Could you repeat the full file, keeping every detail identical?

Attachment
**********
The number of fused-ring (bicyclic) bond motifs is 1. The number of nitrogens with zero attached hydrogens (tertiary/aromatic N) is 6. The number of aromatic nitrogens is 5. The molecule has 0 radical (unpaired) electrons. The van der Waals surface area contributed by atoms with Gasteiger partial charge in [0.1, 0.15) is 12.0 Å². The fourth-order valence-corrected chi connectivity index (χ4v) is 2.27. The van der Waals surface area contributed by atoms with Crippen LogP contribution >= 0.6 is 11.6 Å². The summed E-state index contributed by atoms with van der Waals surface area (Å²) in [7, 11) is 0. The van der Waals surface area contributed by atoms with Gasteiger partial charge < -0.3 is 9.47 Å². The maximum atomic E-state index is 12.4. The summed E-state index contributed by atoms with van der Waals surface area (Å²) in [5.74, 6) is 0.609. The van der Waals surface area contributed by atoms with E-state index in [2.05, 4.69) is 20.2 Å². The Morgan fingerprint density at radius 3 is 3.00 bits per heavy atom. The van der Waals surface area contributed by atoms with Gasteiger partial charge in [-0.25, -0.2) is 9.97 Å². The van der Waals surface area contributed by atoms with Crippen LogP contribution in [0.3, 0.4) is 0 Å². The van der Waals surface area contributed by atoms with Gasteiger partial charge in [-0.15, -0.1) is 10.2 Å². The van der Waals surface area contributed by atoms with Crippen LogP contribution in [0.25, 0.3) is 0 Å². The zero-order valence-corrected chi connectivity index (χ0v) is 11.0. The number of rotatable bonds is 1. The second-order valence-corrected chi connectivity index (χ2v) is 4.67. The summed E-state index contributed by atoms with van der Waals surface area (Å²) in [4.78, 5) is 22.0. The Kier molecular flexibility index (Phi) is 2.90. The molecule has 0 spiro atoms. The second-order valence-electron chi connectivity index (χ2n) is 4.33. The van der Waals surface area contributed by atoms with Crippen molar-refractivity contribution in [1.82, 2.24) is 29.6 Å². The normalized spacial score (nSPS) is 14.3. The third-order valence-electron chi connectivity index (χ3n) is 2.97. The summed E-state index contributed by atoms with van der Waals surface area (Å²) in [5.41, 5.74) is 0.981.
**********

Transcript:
The number of fused-ring (bicyclic) bond motifs is 1. The number of nitrogens with zero attached hydrogens (tertiary/aromatic N) is 6. The number of aromatic nitrogens is 5. The molecule has 0 radical (unpaired) electrons. The van der Waals surface area contributed by atoms with Gasteiger partial charge in [0.1, 0.15) is 12.0 Å². The fourth-order valence-corrected chi connectivity index (χ4v) is 2.27. The van der Waals surface area contributed by atoms with Crippen LogP contribution >= 0.6 is 11.6 Å². The summed E-state index contributed by atoms with van der Waals surface area (Å²) in [7, 11) is 0. The van der Waals surface area contributed by atoms with Gasteiger partial charge < -0.3 is 9.47 Å². The maximum atomic E-state index is 12.4. The summed E-state index contributed by atoms with van der Waals surface area (Å²) in [5.74, 6) is 0.609. The van der Waals surface area contributed by atoms with E-state index in [2.05, 4.69) is 20.2 Å². The Morgan fingerprint density at radius 3 is 3.00 bits per heavy atom. The van der Waals surface area contributed by atoms with Gasteiger partial charge in [-0.25, -0.2) is 9.97 Å². The van der Waals surface area contributed by atoms with Crippen LogP contribution in [0.3, 0.4) is 0 Å². The van der Waals surface area contributed by atoms with Gasteiger partial charge in [-0.15, -0.1) is 10.2 Å². The van der Waals surface area contributed by atoms with Crippen LogP contribution in [0.25, 0.3) is 0 Å². The zero-order valence-corrected chi connectivity index (χ0v) is 11.0. The number of rotatable bonds is 1. The second-order valence-corrected chi connectivity index (χ2v) is 4.67. The summed E-state index contributed by atoms with van der Waals surface area (Å²) in [4.78, 5) is 22.0. The Kier molecular flexibility index (Phi) is 2.90. The molecule has 0 spiro atoms. The second-order valence-electron chi connectivity index (χ2n) is 4.33. The van der Waals surface area contributed by atoms with Crippen molar-refractivity contribution in [1.82, 2.24) is 29.6 Å². The normalized spacial score (nSPS) is 14.3. The third-order valence-electron chi connectivity index (χ3n) is 2.97. The summed E-state index contributed by atoms with van der Waals surface area (Å²) in [5.41, 5.74) is 0.981.